In life, it has a green back during the breeding season, and may be dark grey or brown the rest of year. Dark patches may or may not be present at this time. The underside is white, with possible yellow lining below the black lateral line. Males have a yellow vocal sac during the breeding season, but it can be dark green in rare cases. The forearms may have black bars, though this is very infrequent. No information is available on its coloration in preservative (Borzée et al. 2013, Kuramoto 1980).

Much of the variation within the species is found in its coloration as described above.

Distribution and Habitat

Country distribution from AmphibiaWeb's database: Korea, Republic of

Berkeley mapper logo

View distribution map in BerkeleyMapper.
amphibiandisease logo View Bd and Bsal data (38 records).
Hyla suweonensis occurs on the northwest plain of the Republic of Korea, from the city of Munsan to the city of Iksan. A single population is known to occur in the vicinity of the city of Pyeongyang in the Democratic People’s Republic of Korea. All populations in the Republic of Korea are below 100 m asl. The typical habitat of the species is rice paddies, but it has been found in a single semi-natural wetland site rich in foxtail grass (Alopecurus aequalis) and high reeds (Typha spp.). The wetland site is mostly surrounded by Korean willows (Salix koreensis) and occasional high grasses (Elymus repens and Phragmites communis; Borzée and Jang 2015, Chun et al. 2012, Jang et al. 2011, Roh et al. 2014).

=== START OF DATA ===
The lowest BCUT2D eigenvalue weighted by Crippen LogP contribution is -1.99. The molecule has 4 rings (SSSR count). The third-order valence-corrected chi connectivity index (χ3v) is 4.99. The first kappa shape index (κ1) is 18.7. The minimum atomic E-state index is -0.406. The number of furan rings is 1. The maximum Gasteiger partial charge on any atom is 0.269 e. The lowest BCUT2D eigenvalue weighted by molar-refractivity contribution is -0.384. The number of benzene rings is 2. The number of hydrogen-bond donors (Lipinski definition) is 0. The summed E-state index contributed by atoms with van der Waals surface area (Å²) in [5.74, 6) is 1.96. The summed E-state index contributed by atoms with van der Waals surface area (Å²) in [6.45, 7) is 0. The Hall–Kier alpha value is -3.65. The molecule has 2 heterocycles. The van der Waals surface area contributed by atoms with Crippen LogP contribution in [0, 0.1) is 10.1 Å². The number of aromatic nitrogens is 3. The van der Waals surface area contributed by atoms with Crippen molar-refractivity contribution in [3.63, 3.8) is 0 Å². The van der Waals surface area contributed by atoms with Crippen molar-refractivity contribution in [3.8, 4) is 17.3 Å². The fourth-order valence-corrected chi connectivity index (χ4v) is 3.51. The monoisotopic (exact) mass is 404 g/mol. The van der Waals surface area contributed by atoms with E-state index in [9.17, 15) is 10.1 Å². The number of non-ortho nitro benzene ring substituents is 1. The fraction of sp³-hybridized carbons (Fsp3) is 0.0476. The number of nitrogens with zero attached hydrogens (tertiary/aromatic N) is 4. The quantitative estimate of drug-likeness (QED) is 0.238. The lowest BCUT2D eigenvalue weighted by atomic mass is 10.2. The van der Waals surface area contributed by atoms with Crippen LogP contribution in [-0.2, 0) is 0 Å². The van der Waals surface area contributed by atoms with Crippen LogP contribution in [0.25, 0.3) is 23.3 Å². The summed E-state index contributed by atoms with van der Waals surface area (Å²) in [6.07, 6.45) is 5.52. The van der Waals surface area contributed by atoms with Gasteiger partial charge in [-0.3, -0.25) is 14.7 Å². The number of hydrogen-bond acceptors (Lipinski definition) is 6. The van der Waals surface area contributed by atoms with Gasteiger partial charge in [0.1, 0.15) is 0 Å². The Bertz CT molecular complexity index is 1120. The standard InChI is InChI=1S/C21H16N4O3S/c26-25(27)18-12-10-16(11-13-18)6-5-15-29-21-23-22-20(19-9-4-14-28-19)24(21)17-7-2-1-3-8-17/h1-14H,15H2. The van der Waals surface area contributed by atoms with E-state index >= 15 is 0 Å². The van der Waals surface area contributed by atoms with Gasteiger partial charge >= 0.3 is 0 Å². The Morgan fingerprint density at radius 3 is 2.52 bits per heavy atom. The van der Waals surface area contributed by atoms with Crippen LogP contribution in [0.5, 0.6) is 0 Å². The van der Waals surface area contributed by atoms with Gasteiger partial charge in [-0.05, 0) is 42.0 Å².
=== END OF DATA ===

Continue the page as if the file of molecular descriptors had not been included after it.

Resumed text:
Life History, Abundance, Activity, and Special Behaviors
Males produce advertisement calls from the late afternoon to a few hours after sunset, but feed only during the daytime. When not calling, it is generally found on vegetation by the edge of rice paddies. It is fossorial during its hibernation period. This species is exclusively associated with shallow wetlands in the form of rice paddies. These rice paddies are temporary, standing and with low circulation. The breeding season is related to rice paddy cultivation and occurs between late April and early July. Males usually produce calls while hanging onto vegetation with all four limbs (Borzée and Jang 2015, Jang and Borzée 2014).

The notes of the male advertisement call consist of several single pulses, followed by a connected pulse. The mean call bout is 5.84 ± 2.31 s and the mean interval between bouts is 9.46 ± 5.50 s (Jang et al. 2011, Park et al. 2013).

Trends and Threats